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Ravens Audio CD – Audiobook, CD, Unabridged

3.3 out of 5 stars 61 customer reviews

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Editorial Reviews

From Publishers Weekly

Starred Review. The Boatwrights are struggling to get by when they win $318 million in the Georgia State lottery. But the family's joy is short-lived when drifter Shaw McBride shows up at their door with a gun, takes the family hostage and demands half of the winnings. If they refuse or try to contact help, Shaw's partner in crime, Romeo Zderko, will kill everyone close to the Boatwrights. Robert Petkoff renders Shaw and Romeo with a perfect blend of menace and panic, while Maggi-Meg Reed's theatrical Southern drawl captures the community perfectly. This is a top-notch presentation with performances that will keep listeners enthralled and entertained from beginning to end. A Grand Central hardcover (Reviews, May 11). (July)
Copyright © Reed Business Information, a division of Reed Elsevier Inc. All rights reserved.

From Booklist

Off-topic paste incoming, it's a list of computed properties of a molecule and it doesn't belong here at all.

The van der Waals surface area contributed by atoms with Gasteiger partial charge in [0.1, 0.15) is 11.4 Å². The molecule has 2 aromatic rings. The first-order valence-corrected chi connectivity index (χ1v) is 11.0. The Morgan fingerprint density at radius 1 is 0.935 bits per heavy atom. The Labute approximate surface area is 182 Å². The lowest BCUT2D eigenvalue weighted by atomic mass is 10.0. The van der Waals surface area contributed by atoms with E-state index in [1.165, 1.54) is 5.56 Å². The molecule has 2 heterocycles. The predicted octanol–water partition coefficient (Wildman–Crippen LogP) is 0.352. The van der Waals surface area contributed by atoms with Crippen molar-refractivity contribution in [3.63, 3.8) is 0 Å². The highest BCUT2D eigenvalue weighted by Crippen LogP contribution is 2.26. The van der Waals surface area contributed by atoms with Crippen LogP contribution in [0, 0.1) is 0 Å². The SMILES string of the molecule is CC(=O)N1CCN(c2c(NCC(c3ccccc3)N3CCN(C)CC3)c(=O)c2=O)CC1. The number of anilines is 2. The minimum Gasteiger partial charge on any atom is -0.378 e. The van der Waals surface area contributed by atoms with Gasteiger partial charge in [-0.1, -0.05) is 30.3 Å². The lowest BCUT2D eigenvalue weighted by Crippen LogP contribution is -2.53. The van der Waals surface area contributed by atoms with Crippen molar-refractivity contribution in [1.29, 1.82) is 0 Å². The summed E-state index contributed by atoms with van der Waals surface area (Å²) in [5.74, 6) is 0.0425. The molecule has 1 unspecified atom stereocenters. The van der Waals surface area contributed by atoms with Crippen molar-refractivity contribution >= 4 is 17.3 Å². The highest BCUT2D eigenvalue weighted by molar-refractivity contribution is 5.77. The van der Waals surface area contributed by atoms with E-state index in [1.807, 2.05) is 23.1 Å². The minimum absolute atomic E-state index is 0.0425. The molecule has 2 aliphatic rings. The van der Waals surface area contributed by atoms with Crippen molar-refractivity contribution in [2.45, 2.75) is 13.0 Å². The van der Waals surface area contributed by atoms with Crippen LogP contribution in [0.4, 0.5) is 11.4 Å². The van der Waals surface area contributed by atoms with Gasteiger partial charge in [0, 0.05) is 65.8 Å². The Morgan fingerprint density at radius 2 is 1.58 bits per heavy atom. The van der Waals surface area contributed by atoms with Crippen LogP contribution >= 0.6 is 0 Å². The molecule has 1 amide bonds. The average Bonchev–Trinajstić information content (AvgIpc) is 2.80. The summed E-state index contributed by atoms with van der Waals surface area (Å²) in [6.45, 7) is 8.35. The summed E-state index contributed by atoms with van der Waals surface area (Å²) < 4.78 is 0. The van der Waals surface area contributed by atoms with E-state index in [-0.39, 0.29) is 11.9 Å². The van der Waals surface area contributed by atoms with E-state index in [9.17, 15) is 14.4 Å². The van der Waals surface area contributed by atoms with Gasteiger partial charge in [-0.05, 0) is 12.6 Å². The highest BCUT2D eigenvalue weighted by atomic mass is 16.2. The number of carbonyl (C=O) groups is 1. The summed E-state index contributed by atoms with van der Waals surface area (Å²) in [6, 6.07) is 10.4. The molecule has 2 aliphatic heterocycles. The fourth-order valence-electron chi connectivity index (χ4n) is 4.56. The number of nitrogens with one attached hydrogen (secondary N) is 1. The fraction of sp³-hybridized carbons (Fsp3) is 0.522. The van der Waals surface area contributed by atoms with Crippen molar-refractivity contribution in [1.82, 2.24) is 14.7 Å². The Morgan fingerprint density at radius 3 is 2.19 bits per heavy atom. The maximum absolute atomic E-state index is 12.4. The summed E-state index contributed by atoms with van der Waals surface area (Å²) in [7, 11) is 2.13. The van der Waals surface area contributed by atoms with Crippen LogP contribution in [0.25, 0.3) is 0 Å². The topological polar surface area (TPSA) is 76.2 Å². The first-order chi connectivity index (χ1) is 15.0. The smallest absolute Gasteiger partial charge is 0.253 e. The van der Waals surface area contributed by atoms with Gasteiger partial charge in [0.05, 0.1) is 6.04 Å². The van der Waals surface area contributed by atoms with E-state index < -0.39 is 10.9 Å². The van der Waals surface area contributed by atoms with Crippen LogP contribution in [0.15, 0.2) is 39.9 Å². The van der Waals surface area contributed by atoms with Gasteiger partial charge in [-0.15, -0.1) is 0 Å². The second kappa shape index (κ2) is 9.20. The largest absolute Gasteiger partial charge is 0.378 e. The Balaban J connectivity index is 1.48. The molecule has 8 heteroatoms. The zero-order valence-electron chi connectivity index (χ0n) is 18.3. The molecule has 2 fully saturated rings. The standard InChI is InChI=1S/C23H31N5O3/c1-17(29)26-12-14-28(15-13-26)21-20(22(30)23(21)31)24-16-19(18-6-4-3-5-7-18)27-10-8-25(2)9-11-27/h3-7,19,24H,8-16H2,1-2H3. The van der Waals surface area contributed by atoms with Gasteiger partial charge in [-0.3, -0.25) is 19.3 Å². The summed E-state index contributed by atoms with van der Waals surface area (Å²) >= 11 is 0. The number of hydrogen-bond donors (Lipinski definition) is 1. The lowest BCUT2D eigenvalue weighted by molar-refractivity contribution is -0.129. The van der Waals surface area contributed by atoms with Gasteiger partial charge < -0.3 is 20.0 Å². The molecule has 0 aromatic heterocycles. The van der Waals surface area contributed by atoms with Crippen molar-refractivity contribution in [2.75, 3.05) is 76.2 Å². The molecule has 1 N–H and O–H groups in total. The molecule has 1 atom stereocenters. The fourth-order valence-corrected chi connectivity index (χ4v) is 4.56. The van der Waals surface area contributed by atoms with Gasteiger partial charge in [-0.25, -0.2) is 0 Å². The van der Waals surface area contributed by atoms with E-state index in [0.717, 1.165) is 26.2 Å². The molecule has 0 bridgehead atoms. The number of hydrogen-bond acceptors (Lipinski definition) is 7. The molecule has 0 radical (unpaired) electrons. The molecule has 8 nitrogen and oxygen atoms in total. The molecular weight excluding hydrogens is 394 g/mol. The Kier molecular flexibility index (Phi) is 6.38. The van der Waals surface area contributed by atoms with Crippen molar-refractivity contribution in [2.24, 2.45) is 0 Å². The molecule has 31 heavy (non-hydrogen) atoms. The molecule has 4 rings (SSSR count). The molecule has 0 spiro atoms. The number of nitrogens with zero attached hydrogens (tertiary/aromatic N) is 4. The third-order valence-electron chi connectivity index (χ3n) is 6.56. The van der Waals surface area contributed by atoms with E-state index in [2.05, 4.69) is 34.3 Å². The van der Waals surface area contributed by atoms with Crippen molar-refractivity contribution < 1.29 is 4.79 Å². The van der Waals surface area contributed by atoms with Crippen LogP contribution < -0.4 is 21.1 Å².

Shaw and Romeo, friends from grade school to their present-day labors in dead-end tech-support jobs, are headed for a Florida vacation. In a Georgia convenience store, Shaw learns from a clerk that a local family purchased a lottery ticket worth $318 million, and he hatches a plan to get half of it. His plan is simple: Shaw takes the family “hostage” by telling them that Romeo is driving around their small city, ready to murder their loved ones if they don’t support the ruse that Shaw is due half the winnings. As news of the family’s big win spreads, crowds throng around the house, and the terror inside it grows. Green, the author of the acclaimed The Caveman’s Valentine (2000), is skilled at psychological suspense. More than half a dozen major characters are fully developed, and their evolving reactions to their situations and to other characters are sure to engage readers who like to feel the narrative screws tightening. --Thomas Gaughan --This text refers to an out of print or unavailable edition of this title.
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Product Details

  • Audio CD: 1 pages
  • Publisher: Hachette Audio; Unabridged edition (July 15, 2009)
  • Language: English
  • ISBN-10: 1600246257
  • ISBN-13: 978-1600246258
  • Product Dimensions: 5.2 x 1.5 x 5.8 inches
  • Shipping Weight: 9.6 ounces
  • Average Customer Review: 3.3 out of 5 stars  See all reviews (61 customer reviews)
  • Amazon Best Sellers Rank: #3,970,875 in Books (See Top 100 in Books)

Customer Reviews

Top Customer Reviews

Format: Hardcover
"Ravens" offers a stark cover, an ominous title, and an interesting premise--all of this bolstered by sterling words from Publishers Weekly and respected authors. I'd never read a book by this writer before, but I was drawn in quickly by the moody prose that is reminiscent of Joe Hill's "Heart Shaped Box," both in tone and characterization.